True to the ethos of the artist who came up on “Summertime Sadness,” “Bummer” unfurls at a glacial pace—or rather, the pace glaciers used to have. The song opens with atmospheric piano, as Del Rey moans a few lines about how “it’s never too late.” She’s daring her lover to leave, maybe, or just hinting at the existential dread of every earlier sunset. A background murmur builds, peppered with Carti’s ad-libs—he doesn’t get one full line in the whole song, just background “yeps” and “whats” that could’ve just as easily been sampled from something else. Producer Boi-1da’s beat kicks in, dry and scratchy, as if he were playing everything with a wire brush. The air feels close. “Wrap you up in my… daisy… chains,” Lana speak-sings. “Hip hop in the summer / Don’t be a bummer, babe.”
With Rocky’s first line, the song momentarily snaps into focus. His verse shoulders the bulk of the storytelling, such as it is. “I might fuck with her all summer for real,” he admits, slipping into an approximation of Lana’s own woozy, whispered flow. So nebulous is the relationship between these two protagonists that it might, in the end, all turn out to be a hallucination born of heat exhaustion.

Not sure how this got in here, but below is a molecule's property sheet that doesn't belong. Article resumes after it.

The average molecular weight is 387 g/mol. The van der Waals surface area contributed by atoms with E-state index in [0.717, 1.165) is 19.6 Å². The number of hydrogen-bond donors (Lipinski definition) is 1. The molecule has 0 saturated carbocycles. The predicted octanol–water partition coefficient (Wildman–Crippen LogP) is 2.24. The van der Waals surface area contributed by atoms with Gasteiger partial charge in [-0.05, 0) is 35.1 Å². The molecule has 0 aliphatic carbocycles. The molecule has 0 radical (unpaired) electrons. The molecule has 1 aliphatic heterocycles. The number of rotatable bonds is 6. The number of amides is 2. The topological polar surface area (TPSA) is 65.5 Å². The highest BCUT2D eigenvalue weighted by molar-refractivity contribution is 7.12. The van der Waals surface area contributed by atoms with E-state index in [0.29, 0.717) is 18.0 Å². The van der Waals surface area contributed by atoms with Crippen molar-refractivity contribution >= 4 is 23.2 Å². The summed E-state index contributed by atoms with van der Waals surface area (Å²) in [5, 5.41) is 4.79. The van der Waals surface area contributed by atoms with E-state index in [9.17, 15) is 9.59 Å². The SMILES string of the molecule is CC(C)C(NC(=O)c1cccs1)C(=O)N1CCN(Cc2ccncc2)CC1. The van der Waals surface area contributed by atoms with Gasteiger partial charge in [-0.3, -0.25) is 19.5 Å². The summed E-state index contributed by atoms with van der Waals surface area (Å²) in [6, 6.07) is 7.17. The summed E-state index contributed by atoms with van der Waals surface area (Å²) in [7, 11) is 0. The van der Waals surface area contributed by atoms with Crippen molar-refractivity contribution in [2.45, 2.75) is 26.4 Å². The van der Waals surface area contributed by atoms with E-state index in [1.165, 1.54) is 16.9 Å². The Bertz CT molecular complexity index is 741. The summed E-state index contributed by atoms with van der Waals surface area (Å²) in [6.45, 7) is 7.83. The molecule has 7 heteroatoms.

Even as it widens—slightly—the range of her catalog, “Summer Bummer” is best viewed as a classically Lana Del Rey set piece: a heavily stylized soundtrack for drugs, pools, and high-contrast monochromes. “White lies”—or maybe that’s, ahem, “white lines”—”and black beaches / And blood red sangrias,” she sings later, mirroring a color scheme that dates back to “Off to the Races.” Sonically, “Bummer” is like a trap-inspired take on Honeymoon‘s “High by the Beach,” and thematically, it doesn’t go anywhere that song didn’t already.
The best defense of “Summer Bummer” is that it is not “Groupie Love,” the second A$AP Rocky feature from Del Rey’s new album Lust for Life, released simultaneously today. “Groupie Love” relegates Rocky to a pop song’s standard third verse rap feature, where any supposed romantic chemistry falls flat. Del Rey’s choruses are almost lush enough to sell a vision of vintage backstage hedonism, but she winds up tripping over the clichés she idolizes. “Time after time, writing my lines / Having my baby there next to me” could never hope to compete with, “Got my bad baby by my heavenly side.” The very first lines—”You’re in the bar / Playing guitar”—should have been struck as soon as they were written.
Let us, at last, take one moment to acknowledge that the “Summer Bummer” single artwork (photographed by Neil Krug) is absolutely killer.